The Top 50 Texas Tech Red Raiders Of All-Time: No. 29 – 25

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Nov 15, 2014; Lubbock, TX, USA; Detail of the Jones AT&T Stadium Logo at the game between Oklahoma and Texas Tech at Jones AT&T Stadium. Mandatory Credit: Michael C. Johnson-USA TODAY Sports

No. 26 — Elmer Tarbox (Defensive Back 1936 – 1938):

Considering that the forward pass had only been legal in college football for 30 years prior to Tarbox’ first season at Texas Technological College, it is hard to comprehend that the school’s second-all-time leader in interceptions is a man who played in the 1930’s.

Elmer Tarbox was born in Bishop, OK but was raised in the small Texas Panhandle town of Higgins. At Texas Tech, he lettered in basketball, football, and track, and was named the Co-Outstanding Player of the 1939 Cotton Bowl Classic.

Despite being selected 18th overall in the 1939 NFL Draft by the Cleveland Rams, Tarbox decided not to play professional football.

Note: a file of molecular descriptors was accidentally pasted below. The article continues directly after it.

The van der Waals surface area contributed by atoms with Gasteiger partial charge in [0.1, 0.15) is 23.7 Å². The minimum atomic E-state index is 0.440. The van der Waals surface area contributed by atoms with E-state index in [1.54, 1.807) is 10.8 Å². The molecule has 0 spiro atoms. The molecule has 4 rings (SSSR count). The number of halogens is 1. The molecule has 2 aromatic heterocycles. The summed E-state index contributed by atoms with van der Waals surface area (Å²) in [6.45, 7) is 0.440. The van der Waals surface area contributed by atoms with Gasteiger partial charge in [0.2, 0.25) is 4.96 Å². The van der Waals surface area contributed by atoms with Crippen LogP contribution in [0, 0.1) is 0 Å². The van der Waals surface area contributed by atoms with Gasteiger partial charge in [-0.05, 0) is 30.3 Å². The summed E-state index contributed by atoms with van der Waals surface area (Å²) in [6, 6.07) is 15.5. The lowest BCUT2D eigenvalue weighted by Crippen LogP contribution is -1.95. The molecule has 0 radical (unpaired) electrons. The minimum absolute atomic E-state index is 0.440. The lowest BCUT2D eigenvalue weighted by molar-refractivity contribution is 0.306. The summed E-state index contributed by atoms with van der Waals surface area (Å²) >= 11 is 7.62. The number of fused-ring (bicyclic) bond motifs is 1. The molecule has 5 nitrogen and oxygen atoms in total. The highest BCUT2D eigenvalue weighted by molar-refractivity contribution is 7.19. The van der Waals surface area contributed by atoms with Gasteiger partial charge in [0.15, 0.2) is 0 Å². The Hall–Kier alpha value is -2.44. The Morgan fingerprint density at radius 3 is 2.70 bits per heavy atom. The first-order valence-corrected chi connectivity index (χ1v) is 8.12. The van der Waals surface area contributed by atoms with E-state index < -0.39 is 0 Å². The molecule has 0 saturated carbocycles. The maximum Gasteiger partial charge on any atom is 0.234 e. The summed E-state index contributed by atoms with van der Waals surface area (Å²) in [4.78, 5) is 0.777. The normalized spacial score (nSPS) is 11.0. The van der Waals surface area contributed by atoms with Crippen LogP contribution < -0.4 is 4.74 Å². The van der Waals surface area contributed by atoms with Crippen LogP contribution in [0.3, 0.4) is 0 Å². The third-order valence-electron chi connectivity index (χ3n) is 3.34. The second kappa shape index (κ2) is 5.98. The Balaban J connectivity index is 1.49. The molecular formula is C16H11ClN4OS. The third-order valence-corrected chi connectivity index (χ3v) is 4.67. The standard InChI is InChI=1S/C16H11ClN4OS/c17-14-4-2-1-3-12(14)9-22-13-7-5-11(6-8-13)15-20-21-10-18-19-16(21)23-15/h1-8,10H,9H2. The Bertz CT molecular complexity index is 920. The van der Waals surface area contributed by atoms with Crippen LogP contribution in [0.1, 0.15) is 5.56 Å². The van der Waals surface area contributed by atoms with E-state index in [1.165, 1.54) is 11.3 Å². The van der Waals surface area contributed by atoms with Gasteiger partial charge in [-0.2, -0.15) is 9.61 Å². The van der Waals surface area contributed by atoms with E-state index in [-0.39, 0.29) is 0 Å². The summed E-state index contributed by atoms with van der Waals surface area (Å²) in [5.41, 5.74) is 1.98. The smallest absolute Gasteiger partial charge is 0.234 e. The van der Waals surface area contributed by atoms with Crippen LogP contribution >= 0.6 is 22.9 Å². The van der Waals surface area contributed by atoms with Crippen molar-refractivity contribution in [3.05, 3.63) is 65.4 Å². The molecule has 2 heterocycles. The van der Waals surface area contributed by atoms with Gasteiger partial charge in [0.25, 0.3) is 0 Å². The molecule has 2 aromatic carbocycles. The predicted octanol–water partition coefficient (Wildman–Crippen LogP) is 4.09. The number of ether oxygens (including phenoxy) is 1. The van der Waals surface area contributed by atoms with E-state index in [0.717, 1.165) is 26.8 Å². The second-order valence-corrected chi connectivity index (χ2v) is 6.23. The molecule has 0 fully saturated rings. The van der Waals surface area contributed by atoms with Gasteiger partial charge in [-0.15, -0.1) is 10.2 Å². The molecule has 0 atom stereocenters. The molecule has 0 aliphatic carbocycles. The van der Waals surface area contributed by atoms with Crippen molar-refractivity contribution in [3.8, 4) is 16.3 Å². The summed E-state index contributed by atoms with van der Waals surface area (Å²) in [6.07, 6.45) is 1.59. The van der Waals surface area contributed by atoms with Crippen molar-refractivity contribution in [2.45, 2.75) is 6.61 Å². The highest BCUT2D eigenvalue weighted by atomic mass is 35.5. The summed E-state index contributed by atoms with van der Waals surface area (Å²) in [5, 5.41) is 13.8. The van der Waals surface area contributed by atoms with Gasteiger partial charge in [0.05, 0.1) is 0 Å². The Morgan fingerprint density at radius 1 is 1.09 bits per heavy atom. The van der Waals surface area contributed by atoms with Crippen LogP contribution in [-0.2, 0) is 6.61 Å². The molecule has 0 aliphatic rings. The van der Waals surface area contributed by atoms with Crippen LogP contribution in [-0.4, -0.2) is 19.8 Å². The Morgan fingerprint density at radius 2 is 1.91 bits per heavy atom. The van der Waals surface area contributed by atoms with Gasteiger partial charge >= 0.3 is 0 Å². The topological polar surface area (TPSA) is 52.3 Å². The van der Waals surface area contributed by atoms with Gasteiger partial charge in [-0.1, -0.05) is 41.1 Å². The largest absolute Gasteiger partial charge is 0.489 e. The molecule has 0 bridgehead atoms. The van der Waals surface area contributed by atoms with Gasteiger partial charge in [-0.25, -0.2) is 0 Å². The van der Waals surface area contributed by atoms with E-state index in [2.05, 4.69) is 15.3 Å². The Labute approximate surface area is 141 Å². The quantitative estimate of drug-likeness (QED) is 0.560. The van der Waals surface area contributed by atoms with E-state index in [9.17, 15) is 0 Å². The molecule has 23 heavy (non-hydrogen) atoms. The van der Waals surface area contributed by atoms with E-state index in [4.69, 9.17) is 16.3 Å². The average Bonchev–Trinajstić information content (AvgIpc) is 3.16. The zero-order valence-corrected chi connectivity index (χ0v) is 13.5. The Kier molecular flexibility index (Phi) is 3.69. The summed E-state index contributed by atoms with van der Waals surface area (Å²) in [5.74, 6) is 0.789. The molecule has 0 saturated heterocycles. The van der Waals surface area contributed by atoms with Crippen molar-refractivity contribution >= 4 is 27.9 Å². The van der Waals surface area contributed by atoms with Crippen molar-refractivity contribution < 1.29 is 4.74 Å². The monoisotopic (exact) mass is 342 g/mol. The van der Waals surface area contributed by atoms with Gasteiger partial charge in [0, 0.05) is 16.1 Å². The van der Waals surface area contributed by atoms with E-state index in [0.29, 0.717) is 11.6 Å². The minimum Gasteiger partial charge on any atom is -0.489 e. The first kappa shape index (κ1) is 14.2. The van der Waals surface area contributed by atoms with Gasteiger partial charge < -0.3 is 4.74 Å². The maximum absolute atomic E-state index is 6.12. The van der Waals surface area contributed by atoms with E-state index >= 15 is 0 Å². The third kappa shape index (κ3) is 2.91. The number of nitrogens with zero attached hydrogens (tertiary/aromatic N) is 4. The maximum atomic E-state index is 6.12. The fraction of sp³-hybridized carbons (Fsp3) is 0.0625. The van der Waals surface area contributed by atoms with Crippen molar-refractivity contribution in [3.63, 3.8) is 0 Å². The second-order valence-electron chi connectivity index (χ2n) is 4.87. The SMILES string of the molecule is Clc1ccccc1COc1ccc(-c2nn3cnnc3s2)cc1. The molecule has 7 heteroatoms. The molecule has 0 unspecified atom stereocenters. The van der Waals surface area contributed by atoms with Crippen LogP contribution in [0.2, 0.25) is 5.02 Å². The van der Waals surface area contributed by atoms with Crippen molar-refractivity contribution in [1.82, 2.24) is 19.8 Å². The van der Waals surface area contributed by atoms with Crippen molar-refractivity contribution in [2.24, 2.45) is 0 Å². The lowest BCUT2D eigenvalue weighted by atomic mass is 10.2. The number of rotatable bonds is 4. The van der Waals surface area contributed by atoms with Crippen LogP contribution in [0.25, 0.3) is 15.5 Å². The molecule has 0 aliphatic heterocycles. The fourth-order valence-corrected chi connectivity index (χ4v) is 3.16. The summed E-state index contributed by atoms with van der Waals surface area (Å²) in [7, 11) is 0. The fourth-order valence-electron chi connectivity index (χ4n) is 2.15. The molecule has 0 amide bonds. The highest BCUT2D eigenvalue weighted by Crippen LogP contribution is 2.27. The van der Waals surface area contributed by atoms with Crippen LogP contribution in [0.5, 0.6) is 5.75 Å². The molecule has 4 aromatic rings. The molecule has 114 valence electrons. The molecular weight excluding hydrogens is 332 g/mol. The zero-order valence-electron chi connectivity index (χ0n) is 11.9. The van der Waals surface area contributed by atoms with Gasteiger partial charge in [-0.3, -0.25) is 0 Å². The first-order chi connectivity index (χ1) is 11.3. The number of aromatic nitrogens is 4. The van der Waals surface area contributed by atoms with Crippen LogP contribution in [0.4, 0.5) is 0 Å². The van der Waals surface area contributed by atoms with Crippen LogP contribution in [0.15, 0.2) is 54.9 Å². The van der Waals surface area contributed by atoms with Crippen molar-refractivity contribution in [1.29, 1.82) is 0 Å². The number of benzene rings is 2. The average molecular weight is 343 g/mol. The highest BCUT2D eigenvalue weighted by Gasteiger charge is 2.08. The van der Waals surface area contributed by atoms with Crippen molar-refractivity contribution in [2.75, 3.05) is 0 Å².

While Tarbox was an accomplished athlete, his life after football was far more remarkable. As a pilot in World War II, Tarbox earned an Air Medal, a Silver Star and a Purple Heart.

In 1966, the former Tech standout was elected to the Texas House of Representatives. During his time in office, he served on the Appropriations Committee that established the Texas Tech University School of Law, and what is now the Texas Tech University Health Sciences Center (TTUHSC).

 After being diagnosed with Parkinson’s disease, from which he would die in 1987, Tarbox established the Tarbox Parkinson’s Disease Institute in 1972. Elmer Tarbox is one of the most successful Red Raiders to play football but his accomplishments after his playing career far overshadow what he did on the gridiron.